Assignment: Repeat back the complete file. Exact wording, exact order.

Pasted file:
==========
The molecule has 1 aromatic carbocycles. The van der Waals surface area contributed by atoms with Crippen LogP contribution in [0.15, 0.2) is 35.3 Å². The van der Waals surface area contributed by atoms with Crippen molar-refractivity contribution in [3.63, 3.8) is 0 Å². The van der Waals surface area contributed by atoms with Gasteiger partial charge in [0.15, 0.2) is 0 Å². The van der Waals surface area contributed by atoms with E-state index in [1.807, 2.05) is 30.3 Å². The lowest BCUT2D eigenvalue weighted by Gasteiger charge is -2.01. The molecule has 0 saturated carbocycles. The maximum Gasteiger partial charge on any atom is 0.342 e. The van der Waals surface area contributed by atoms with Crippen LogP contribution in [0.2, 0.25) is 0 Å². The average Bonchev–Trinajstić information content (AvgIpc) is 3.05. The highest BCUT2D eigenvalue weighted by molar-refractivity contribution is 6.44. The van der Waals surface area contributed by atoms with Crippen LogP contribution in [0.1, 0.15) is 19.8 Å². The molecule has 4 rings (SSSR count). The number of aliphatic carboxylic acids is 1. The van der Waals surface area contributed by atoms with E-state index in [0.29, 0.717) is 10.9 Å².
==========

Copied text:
The molecule has 1 aromatic carbocycles. The van der Waals surface area contributed by atoms with Crippen LogP contribution in [0.15, 0.2) is 35.3 Å². The van der Waals surface area contributed by atoms with Crippen molar-refractivity contribution in [3.63, 3.8) is 0 Å². The van der Waals surface area contributed by atoms with Gasteiger partial charge in [0.15, 0.2) is 0 Å². The van der Waals surface area contributed by atoms with E-state index in [1.807, 2.05) is 30.3 Å². The lowest BCUT2D eigenvalue weighted by Gasteiger charge is -2.01. The molecule has 0 saturated carbocycles. The maximum Gasteiger partial charge on any atom is 0.342 e. The van der Waals surface area contributed by atoms with Crippen LogP contribution in [0.2, 0.25) is 0 Å². The average Bonchev–Trinajstić information content (AvgIpc) is 3.05. The highest BCUT2D eigenvalue weighted by molar-refractivity contribution is 6.44. The van der Waals surface area contributed by atoms with Crippen LogP contribution in [0.1, 0.15) is 19.8 Å². The molecule has 4 rings (SSSR count). The number of aliphatic carboxylic acids is 1. The van der Waals surface area contributed by atoms with E-state index in [0.29, 0.717) is 10.9 Å².